- More than 400 U.S. Taco Bell restaurants hosted socially-distanced hiring parties Nov. 10 in preparation for the fast food chain's holiday hiring push, according to an email sent to HR Dive.
- In an update to the hiring party format, which Taco Bell originally launched in 2018, each event was hosted outdoors in restaurant parking lots or patios, and tables, chairs and tents were placed at least six feet apart. Offerings varied by location, but a company spokesperson confirmed in an email that all company-owned restaurants also offered free food at the hiring parties hosted Nov. 10.
- The spokesperson said Taco Bell aimed to hire more than 2,000 people from hiring party events hosted at company-owned restaurants this year, but noted that the total number of hires could be higher due to the participation of franchise restaurants. Taco Bell hired for both part-time and full-time positions, including management positions, at the events.
This year's version of the hiring party format contends with an environment that differs significantly from the one in which Taco Bell launched the concept. In 2018, amid low unemployment and an "extremely competitive job market," the company sought to differentiate itself from competitors, a former executive told HR Dive at the time.
But Taco Bell said it still sees an opportunity to expand its talent strategy despite the changing nature of the job market during an economic downturn. "We want candidates to know that Taco Bell is a great place to start, maybe as a first job for a few months, or stay and grow their career," the spokesperson said. "This may be especially appealing for students who find themselves at home, looking for part time or full time work as COVID-19 has affected campus schedules."
Younger workers have been hit particularly hard by the pandemic. In May, a report by HR management software firm Gusto found small business workers under the age of 25 had experienced a 93% higher rate of layoffs than those age 35 and older. Nationally, workers age 16 to 24 continue to experience unemployment at higher rates than their peers over the age of 25, according to data from the U.S. Bureau of Labor Statistics.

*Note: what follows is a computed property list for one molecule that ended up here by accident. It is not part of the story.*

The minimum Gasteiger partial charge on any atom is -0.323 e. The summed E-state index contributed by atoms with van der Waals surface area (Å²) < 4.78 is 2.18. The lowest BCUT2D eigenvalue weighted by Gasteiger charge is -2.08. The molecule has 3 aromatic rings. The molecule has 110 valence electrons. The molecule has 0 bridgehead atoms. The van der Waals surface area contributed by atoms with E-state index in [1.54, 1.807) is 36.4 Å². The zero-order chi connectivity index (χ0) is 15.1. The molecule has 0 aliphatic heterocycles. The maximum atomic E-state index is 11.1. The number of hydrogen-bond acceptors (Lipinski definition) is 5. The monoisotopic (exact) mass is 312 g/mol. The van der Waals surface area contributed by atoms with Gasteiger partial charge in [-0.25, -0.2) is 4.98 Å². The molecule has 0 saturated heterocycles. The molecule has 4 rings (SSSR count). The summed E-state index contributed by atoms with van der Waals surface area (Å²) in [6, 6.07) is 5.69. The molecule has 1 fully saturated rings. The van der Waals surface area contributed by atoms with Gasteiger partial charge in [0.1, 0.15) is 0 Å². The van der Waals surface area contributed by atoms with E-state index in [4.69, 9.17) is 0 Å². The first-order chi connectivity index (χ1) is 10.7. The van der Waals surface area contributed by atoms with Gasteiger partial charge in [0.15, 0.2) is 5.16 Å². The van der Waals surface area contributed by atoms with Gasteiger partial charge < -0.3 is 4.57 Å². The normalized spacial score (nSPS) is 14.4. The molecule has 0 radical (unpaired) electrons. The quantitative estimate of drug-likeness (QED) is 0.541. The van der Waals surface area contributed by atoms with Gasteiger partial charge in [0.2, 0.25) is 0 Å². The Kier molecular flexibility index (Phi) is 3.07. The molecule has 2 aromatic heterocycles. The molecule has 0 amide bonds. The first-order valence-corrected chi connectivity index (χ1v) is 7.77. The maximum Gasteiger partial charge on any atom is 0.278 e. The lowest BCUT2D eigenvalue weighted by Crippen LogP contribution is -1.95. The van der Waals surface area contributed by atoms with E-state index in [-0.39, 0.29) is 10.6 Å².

HR leaders who spoke to HR Dive last month noted that employers seeking to protect talent pipelines may need to adjust expectations when hiring younger workers. For example, recruiters might look for candidates who demonstrated leadership by helping younger siblings with at-home learning, or by participating in a virtual volunteer group, rather than a summer job.
Compliance is also important to consider when hiring new employees during this time, especially in the Americans with Disabilities Act context. In a recent webinar, the National Employment Law Institute's David K. Fram cautioned against performing temperature checks on job applicants before a job offer is made, for example, because such checks may constitute medical exams under the ADA.